Angela Merkel’s CDU/CSU won 41.5 per cent of the vote in Germany’s federal election, falling just short of an absolute majority of seats in the Bundestag. Tim Bale and André Krouwel note that the success of Germany’s Christian Democrats is at odds with their sister parties across Western Europe. The strength of Merkel’s leadership, and the fact that the CDU/CSU have not faced strong competition from right-wing populist parties, might offer a partial explanation for this success.

German federal elections final preview: the parties and their campaigns

Kai Arzheimer offers a final preview of the vote and outlines the main issues facing Germany’s major parties. He writes that as Angela Merkel and the CDU/CSU are comfortably ahead in the polls, the main issue will be whether their current coalition partner, the FDP, can clear the country’s five per cent electoral threshold. Even if this fails to happen, however, Angela Merkel is still almost certain to lead the next government, albeit in a grand coalition with the SPD.

The message for Europe from the German election campaign is ‘don’t get your hopes up’

As Germany goes to the polls, Ulrike Guérot takes a final look at the impact the elections will have on Europe. She notes that there are three key areas in which Europe would like Germany to take the lead: banking union, a European growth strategy, and strengthening EU foreign policy co-operation. On each count, however, Germany’s new government is unlikely to be able to deliver. Ultimately there is a significant gap between the Germany that Europeans would like, and the policies which the country’s politicians are capable of providing.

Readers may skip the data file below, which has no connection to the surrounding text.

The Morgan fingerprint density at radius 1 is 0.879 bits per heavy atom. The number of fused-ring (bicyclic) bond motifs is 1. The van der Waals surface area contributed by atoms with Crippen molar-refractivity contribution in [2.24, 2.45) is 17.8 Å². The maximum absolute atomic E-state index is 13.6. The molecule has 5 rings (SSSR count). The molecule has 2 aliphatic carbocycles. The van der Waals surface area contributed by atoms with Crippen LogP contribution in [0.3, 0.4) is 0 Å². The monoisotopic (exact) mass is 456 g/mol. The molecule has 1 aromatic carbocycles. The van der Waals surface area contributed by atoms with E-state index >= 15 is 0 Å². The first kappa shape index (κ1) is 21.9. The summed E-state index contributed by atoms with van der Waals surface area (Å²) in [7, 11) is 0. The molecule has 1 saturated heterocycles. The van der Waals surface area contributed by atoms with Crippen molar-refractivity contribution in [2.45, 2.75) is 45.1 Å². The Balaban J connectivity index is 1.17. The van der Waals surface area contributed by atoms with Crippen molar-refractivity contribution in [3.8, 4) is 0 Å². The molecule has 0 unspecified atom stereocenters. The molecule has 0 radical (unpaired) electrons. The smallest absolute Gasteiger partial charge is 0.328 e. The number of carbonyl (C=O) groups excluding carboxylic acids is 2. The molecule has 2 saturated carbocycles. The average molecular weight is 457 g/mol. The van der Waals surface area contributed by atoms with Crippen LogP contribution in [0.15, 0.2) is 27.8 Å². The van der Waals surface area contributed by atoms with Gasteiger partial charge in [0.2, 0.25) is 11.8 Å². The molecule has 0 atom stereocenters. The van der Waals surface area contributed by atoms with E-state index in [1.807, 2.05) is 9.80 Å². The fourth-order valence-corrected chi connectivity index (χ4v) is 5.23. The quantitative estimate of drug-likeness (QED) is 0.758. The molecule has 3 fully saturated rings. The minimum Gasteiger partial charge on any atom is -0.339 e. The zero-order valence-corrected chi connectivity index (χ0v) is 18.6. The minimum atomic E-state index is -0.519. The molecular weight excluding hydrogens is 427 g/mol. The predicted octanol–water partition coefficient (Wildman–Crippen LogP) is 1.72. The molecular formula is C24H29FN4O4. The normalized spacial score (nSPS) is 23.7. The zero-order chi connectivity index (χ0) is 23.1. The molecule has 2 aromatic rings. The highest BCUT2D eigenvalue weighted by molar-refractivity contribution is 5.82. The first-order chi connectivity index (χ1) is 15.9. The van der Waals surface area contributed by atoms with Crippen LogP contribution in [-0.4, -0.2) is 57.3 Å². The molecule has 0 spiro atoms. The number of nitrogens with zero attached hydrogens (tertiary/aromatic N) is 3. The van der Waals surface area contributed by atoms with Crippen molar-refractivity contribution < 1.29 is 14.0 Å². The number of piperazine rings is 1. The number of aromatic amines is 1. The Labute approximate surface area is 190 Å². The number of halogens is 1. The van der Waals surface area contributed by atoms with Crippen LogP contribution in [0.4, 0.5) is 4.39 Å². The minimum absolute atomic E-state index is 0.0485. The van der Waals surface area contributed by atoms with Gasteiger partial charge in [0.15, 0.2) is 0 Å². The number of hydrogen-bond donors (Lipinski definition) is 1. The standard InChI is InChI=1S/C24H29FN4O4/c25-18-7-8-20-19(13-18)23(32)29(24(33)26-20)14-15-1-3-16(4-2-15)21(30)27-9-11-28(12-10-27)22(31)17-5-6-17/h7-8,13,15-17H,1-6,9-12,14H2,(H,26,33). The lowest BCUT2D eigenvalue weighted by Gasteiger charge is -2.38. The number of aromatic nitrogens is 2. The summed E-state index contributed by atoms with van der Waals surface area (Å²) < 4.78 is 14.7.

Despite Germany’s ‘green’ reputation, the issue of climate change has been largely absent from the federal election campaign

Germany has taken a leading role in efforts to tackle the problem of climate change. As Mark Dawson and Pierre Thielbörger write, however, the issue has not played a major part in the country’s federal election campaign. They note that even the German Greens have downplayed environmental policies, which may reflect the difficulty in mobilising voters around ‘slow burning’ issues such as global warming.

Germany’s Left Party is shut out of government, but remains a powerful player in German politics

The Left Party (Die Linke) received 11.9 per cent of the vote in the 2009 German federal elections, and is predicted to comfortably clear the country’s 5 per cent threshold in this Sunday’s vote. Jonathan Olsen outlines the party’s recent history and its role in the German party system. He notes that although the Left Party appears willing to enter into coalition with the other major parties, it is not viewed as a viable coalition partner. Despite being shut out of government, the party nevertheless remains an important part of German politics.